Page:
by Ash Hess via thebalisticblog.com
Why do I train so much? Why do I spend so much money? Why do I practice so much? Why do I want others to do the same?
Here is the answer.
I have a total of 52 months deployed to the best combat zones in recent history. That’s 52 months of being in the big game and plying my skill, along with my brothers to my left and right, against the best the enemy can field. I am talking about real ones, not perceived ones. Many hours of fighting the enemy and thousands of rounds down range have left some facts imprinted on my brain. Those facts drive the train. Pun intended
First and foremost, in the fight you don’t think about breathing, trigger, stance, grip, or draws. You think about speed and sights. Some fights the sights even disappear. It happens. You would be hard pressed to find a Vet that will talk about doing that in the fight. A shooting, however, or starting a fight yes, but once it turns into a two-way range most of that goes into the background. It’s there but you just DO. For me, it was “there he is, BANG, BANG, BANG” Now, this being said, my first deployment didn’t see many hits. My hit ratio was abysmal. The first went like this:
Bang. Uh, BANG….UH BANG. BANG. What the….. B-B-B-B-B-B-BANG!
Over the deployment we learned a lot about combat shooting and running the gun. It was never broken down into skillsets, nor explained. We just got better. We learned where the bullets were in relation to the red dot, got passed the aim center mass and everything will be great taught at the range training scars. But then, the deployment was over.
Before my second tour I attended one of the premier regular Army schools of the day, the 10th Mountains Mountain Leader Advanced Rifle Marksmanship course. MLARM for short spent days on the distance range shooting paper and moved on into short range work. This was followed by 2 weeks using sims in force on force training. Here I learned how good shooting went to bad shooting during the fight. We simply did not have the reps to be able to apply the techniques for real.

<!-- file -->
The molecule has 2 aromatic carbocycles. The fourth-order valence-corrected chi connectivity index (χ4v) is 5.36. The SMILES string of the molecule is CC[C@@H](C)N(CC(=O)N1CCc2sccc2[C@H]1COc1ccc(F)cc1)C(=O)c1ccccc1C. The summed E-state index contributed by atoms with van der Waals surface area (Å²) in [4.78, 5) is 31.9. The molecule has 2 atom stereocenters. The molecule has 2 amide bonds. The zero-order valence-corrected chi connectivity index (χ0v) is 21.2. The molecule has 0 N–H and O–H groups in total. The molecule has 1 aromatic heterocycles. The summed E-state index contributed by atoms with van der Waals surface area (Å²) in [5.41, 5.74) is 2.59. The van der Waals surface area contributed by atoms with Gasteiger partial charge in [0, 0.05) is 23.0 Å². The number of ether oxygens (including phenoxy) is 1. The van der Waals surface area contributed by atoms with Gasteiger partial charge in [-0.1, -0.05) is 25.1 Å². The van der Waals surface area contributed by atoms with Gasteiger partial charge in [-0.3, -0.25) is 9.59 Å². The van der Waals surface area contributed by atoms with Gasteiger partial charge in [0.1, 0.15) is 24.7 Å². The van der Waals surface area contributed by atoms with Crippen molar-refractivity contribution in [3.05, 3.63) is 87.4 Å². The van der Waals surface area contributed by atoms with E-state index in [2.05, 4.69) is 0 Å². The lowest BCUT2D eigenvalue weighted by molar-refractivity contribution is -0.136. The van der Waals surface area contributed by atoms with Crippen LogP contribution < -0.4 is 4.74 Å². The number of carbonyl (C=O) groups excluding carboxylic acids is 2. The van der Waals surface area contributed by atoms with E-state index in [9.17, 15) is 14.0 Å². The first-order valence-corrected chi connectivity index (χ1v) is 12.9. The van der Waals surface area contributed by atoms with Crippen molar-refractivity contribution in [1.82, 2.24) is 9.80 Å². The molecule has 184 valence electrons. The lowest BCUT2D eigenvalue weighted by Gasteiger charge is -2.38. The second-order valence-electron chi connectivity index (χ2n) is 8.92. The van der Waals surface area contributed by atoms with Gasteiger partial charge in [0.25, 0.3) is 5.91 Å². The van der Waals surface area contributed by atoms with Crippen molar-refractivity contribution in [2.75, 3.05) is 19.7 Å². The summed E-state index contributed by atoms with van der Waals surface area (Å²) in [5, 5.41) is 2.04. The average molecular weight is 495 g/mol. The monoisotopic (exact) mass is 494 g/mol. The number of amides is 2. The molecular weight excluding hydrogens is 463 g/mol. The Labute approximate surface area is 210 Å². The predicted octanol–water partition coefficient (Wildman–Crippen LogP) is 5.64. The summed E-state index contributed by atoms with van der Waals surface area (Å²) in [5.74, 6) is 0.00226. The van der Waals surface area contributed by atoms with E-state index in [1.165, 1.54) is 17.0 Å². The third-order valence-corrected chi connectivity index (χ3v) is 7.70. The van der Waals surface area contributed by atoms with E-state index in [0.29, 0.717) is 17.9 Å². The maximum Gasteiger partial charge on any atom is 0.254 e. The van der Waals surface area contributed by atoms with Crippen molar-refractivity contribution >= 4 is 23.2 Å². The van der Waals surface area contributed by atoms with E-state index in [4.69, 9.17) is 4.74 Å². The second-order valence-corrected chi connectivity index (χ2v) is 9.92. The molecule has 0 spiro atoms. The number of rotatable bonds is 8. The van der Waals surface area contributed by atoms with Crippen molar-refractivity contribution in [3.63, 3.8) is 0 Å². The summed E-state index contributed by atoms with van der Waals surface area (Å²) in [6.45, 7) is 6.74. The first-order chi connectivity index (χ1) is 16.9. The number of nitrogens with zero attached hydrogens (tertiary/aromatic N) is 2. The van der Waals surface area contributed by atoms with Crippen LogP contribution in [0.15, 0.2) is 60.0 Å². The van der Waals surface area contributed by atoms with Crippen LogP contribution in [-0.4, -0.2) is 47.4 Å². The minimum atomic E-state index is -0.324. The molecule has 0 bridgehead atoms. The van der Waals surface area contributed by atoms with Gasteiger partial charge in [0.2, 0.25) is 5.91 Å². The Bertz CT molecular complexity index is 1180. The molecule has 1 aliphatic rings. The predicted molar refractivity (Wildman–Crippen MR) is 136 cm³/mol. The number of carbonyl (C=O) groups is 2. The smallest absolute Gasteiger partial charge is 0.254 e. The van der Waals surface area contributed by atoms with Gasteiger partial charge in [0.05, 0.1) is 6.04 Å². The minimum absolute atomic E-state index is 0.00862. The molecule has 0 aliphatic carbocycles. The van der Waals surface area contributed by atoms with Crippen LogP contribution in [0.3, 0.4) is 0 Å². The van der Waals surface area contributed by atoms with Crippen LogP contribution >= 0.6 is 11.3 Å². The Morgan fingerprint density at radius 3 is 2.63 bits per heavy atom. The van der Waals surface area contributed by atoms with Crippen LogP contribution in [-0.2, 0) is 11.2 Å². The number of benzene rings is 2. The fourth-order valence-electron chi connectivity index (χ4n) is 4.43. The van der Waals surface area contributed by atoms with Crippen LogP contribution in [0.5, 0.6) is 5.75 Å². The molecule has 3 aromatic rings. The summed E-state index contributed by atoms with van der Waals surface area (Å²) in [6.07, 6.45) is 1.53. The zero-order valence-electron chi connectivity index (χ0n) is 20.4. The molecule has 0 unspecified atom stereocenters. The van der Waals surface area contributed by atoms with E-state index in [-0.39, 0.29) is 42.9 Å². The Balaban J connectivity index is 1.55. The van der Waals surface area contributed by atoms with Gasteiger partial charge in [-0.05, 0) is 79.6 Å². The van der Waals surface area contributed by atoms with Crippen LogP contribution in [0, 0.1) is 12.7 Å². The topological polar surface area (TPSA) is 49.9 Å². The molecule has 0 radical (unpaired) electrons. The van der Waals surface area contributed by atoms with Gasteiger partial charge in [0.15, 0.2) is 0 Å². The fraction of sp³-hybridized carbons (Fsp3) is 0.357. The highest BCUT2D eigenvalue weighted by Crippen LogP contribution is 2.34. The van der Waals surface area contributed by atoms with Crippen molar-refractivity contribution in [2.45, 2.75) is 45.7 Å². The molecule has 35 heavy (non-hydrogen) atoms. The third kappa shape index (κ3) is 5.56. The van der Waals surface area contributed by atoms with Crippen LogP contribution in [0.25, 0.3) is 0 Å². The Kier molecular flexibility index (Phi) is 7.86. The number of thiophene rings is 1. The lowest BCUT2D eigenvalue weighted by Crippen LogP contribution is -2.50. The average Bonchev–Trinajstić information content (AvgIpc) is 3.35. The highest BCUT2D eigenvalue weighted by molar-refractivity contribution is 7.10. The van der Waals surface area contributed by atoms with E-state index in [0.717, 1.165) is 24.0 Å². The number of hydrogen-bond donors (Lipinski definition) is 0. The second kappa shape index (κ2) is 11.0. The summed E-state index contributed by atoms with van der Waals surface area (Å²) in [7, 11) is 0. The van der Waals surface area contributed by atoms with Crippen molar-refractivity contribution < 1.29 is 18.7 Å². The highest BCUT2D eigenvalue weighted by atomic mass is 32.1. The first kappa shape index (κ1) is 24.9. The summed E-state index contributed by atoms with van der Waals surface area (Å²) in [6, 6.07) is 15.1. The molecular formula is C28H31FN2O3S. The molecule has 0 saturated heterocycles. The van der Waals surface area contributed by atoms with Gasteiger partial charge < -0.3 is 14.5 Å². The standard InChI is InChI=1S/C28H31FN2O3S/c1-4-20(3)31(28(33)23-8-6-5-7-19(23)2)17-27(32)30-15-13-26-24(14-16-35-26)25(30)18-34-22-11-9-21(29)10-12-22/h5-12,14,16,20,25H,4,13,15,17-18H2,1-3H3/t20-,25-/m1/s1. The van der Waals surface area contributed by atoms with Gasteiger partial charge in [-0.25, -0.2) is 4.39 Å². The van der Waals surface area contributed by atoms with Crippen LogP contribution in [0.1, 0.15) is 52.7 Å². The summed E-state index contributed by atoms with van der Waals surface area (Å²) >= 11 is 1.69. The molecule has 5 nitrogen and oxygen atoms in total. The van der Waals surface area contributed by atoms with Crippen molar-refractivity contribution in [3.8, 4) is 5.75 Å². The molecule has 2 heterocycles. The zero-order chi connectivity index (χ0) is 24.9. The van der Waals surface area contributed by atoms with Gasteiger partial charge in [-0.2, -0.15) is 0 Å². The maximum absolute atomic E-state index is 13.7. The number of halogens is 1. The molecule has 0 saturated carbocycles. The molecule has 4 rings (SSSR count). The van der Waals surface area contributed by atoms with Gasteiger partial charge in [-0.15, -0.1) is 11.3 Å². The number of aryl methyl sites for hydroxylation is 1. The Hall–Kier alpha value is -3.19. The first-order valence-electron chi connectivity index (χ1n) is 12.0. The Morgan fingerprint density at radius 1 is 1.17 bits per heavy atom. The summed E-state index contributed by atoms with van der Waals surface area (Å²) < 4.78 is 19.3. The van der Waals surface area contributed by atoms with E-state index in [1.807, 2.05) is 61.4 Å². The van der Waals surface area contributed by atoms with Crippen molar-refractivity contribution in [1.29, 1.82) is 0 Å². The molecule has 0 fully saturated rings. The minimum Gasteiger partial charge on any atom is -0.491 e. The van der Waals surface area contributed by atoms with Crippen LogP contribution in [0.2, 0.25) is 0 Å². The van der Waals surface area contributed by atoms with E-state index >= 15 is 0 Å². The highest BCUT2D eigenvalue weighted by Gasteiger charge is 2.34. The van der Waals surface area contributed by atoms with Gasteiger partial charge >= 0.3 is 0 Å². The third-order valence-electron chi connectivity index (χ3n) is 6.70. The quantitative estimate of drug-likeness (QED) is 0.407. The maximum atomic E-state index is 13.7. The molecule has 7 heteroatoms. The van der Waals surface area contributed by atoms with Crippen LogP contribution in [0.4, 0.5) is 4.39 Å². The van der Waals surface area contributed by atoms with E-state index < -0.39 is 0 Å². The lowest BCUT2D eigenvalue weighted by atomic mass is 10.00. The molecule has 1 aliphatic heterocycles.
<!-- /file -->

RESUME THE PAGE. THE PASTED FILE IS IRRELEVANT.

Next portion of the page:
During that following deployment, things began to sink in. We needed to practice. A lot. And then practice more. I was unable to articulate why I felt this way, but it was because under stress, I was still unable to reproduce what I could do on the range. I have never been a bad shooter. I was only getting better, but it was still beyond my grasp.
I realized we were not trained how to run a gun in combat. The army qual is and was based on the defense. We were conducting offensive operations and despite the propaganda, one shot one kill wasn’t the way. We didn’t practice, we didn’t train.
On the 3rd deployment, it finally began to sink in what exactly was going on. I, like many others, hadn’t connected one of the old truisms to shooting “The more thou sweatest in training, the less thou shalt bleed in combat” Once I made this connection I began my quest.
I know what I do in combat. I know how I react and why I do it. I don’t want to think about the fundamentals. I don’t want to think about the draw. I want to think about where the next shot is going, who is maneuvering, who is stopped. I NEED to know where my team is, where they are shooting, what their status is. I also NEED good shots. Accuracy is final as they say. So how do you get to be accurate without focusing on the shot?
I have spent many hours working through my methodology. What works, what doesn’t? I have been accused of being obsessed with shooting. While on the surface this is true, in reality I don’t want to think about shooting. I want THE shot just to happen. I have found few ways to make this reality.
Appling this same thought process to concealed carry is actually harder than a deployment. There is no build up, no inspirational speeches, no warning. In the event I am using a firearm, I am already at a disadvantage and I will probably be alone. I will not have seven magazines, a rifle, and armor. It will be me and whatever I have with me. In that case, I had better be good and fast. I will not be thinking about even height, even light. I will not be thinking about how much grip I need with support hand. It will be a case of MAKE THE SHOT! NOW!
Over the past few years I have done my best to train as many Soldiers as I could on this exact process. Those 1500+ students have received the best training I could provide. Many of those may soon be back in combat. I hope that they practiced.
Will I be ready if, if I have to deploy my CCW? I don’t know, but I am sweating in training and in practice to make sure I am. I want to train “how to shoot” beyond conscious thought and just be able to do it. Accurately under stress.
Lastly I issue a challenge.
Go to your local range with your weapon of choice. Have a friend set up a target or a few that you are unaware of. Have them fill a magazine with 2 rounds per target. Cover your eyes and have them walk you to the firing point.
Open your eyes, load and put 2 rounds on whatever target is up as rapidly as possible.
That is your capability. That’s what you can do cold. Was it good enough?
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Combat Shooter’s Handbook. Call for a pizza, a cop, and an ambulance and see which one arrives first. So, who does that leave to protect you, your life, property and family? The one and only answer is: YOU This Handbook is intended to help you exercise that right and meet that responsibility. Available in both paperback and Kindle versions.